Happy New Year!

Putting the “i” into Singapore Schooling

With top rankings in PISA and TIMMS, Singapore is the envy of many schooling systems around the world. Whilst ICT is just one of a range of factors that affect learning outcomes, it is a key tool for meeting at least two of the four key desired outcomes of the Singapore schooling system – for all students to become self-directed and collaborative learners.

Singapore was one of the first countries in the world to have a national strategy for ICT in Schools. A succession of well-planned, funded and executed programmes focussing initially on infrastructure and training, and more recently focussing on self-directed learning – has driven effective use of ICT. For details of Singapore’s main ICT projects, see http://wp.me/P16Iyp-46

A great showcase for the effectiveness of this investment is Crescent Girls’ School, a member of the “Future School” programme, and recently awarded the status of Mentor School by Microsoft. Crescent also hosted the CRADLE conference on 1st – 3rd August.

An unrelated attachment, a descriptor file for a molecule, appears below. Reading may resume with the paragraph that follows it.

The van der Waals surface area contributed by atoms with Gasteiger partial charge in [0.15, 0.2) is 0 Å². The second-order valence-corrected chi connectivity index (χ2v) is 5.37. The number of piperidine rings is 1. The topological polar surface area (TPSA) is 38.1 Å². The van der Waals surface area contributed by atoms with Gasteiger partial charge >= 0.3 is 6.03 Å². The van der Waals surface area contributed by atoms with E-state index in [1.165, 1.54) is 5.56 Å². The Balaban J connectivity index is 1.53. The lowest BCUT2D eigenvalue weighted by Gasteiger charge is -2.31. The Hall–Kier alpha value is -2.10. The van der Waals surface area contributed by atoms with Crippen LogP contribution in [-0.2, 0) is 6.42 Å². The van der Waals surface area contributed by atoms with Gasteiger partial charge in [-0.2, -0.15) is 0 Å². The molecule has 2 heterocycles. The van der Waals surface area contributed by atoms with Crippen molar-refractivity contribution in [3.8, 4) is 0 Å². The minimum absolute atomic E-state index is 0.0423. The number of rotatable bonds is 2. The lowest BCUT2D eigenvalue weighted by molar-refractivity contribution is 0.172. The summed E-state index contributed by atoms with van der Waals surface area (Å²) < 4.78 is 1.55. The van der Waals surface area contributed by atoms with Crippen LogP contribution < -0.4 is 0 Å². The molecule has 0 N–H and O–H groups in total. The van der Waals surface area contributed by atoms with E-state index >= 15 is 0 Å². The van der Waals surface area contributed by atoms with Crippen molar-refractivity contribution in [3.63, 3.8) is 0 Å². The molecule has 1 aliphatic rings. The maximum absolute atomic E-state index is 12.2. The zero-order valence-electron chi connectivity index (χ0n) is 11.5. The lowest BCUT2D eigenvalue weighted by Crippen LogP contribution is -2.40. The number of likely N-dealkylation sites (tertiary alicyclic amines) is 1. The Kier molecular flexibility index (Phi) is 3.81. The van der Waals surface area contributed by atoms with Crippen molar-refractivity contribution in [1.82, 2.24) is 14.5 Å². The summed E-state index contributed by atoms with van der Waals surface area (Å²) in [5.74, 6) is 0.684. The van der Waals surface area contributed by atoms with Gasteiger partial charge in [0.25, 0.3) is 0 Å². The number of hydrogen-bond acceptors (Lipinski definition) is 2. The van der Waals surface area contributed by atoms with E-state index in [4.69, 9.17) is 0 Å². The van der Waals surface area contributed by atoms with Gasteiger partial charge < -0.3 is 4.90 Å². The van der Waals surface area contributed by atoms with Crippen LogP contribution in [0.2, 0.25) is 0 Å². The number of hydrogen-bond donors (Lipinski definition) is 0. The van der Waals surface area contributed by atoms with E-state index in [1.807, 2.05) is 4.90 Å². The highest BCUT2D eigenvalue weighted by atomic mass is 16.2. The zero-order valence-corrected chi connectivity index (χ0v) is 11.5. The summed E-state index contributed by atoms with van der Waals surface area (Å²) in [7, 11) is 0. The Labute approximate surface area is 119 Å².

On the surface, Crescent could be any other Secondary School, but a quick glance at the trophy cabinet next to the reception makes it clear that this school is totally committed to high performance. Crescent’s aim is to be at the forefront of harnessing technology to enhance learning outcomes. ICT is used extensively in both delivery and assessment and the school’s 1300 students each have their own Tablet PC. The goal of using ICT is to give students a degree of choice over what they learn and how they learn.

The students engage in a wide range of activities including 2D, 3D animation and robotics; multimedia production; photo-shooting and editing; and development and use of e-books. Particularly impressive is the use of Tablet PCs’ “inking” features for a range of activities including highly impressive manga artwork.

Crescent is moving towards project based learning with a series of “Integrated Secondary Curricula” programmes.

Virtual Reality is used at the school too. For example, in Geography, students experience immersive content showing erosion in a river – a concept that is much easier to grasp when viewing 3d animated rocks being swept along by the current from the perspective of the river bed.